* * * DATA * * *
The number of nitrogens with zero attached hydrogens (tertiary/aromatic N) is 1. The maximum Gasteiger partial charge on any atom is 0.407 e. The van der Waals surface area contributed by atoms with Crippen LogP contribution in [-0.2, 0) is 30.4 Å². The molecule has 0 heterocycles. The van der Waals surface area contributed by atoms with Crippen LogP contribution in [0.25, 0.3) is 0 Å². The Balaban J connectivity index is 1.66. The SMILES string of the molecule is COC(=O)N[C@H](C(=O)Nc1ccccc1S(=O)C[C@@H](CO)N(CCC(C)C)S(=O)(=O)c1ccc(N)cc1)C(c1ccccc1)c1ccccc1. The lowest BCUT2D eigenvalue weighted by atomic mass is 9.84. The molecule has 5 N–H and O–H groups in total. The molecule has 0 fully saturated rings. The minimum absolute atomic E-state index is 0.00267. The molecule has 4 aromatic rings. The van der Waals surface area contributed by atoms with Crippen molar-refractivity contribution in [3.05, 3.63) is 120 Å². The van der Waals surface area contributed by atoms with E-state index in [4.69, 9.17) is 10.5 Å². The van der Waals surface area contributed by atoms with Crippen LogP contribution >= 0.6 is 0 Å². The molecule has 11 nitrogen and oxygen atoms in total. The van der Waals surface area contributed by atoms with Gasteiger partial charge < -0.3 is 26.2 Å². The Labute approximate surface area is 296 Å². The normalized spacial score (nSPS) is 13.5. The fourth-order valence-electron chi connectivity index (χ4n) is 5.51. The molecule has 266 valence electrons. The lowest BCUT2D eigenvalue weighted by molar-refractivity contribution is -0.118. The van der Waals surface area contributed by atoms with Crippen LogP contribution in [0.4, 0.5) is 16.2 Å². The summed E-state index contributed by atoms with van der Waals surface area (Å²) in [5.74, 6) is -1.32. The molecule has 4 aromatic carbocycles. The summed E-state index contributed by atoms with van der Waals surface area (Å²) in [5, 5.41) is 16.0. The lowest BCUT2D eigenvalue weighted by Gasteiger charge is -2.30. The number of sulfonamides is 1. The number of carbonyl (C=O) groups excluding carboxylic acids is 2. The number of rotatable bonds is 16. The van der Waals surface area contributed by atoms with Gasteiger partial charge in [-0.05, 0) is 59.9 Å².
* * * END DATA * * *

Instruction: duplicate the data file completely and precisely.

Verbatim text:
The number of nitrogens with zero attached hydrogens (tertiary/aromatic N) is 1. The maximum Gasteiger partial charge on any atom is 0.407 e. The van der Waals surface area contributed by atoms with Crippen LogP contribution in [-0.2, 0) is 30.4 Å². The molecule has 0 heterocycles. The van der Waals surface area contributed by atoms with Crippen LogP contribution in [0.25, 0.3) is 0 Å². The Balaban J connectivity index is 1.66. The SMILES string of the molecule is COC(=O)N[C@H](C(=O)Nc1ccccc1S(=O)C[C@@H](CO)N(CCC(C)C)S(=O)(=O)c1ccc(N)cc1)C(c1ccccc1)c1ccccc1. The lowest BCUT2D eigenvalue weighted by atomic mass is 9.84. The molecule has 5 N–H and O–H groups in total. The molecule has 0 fully saturated rings. The minimum absolute atomic E-state index is 0.00267. The molecule has 4 aromatic rings. The van der Waals surface area contributed by atoms with Crippen molar-refractivity contribution in [3.05, 3.63) is 120 Å². The van der Waals surface area contributed by atoms with E-state index in [4.69, 9.17) is 10.5 Å². The van der Waals surface area contributed by atoms with Crippen LogP contribution >= 0.6 is 0 Å². The molecule has 11 nitrogen and oxygen atoms in total. The van der Waals surface area contributed by atoms with Gasteiger partial charge < -0.3 is 26.2 Å². The Labute approximate surface area is 296 Å². The normalized spacial score (nSPS) is 13.5. The fourth-order valence-electron chi connectivity index (χ4n) is 5.51. The molecule has 266 valence electrons. The lowest BCUT2D eigenvalue weighted by molar-refractivity contribution is -0.118. The van der Waals surface area contributed by atoms with Crippen LogP contribution in [0.4, 0.5) is 16.2 Å². The summed E-state index contributed by atoms with van der Waals surface area (Å²) in [5.74, 6) is -1.32. The molecule has 4 aromatic carbocycles. The summed E-state index contributed by atoms with van der Waals surface area (Å²) in [5, 5.41) is 16.0. The lowest BCUT2D eigenvalue weighted by Gasteiger charge is -2.30. The number of sulfonamides is 1. The number of carbonyl (C=O) groups excluding carboxylic acids is 2. The number of rotatable bonds is 16. The van der Waals surface area contributed by atoms with Gasteiger partial charge in [-0.05, 0) is 59.9 Å².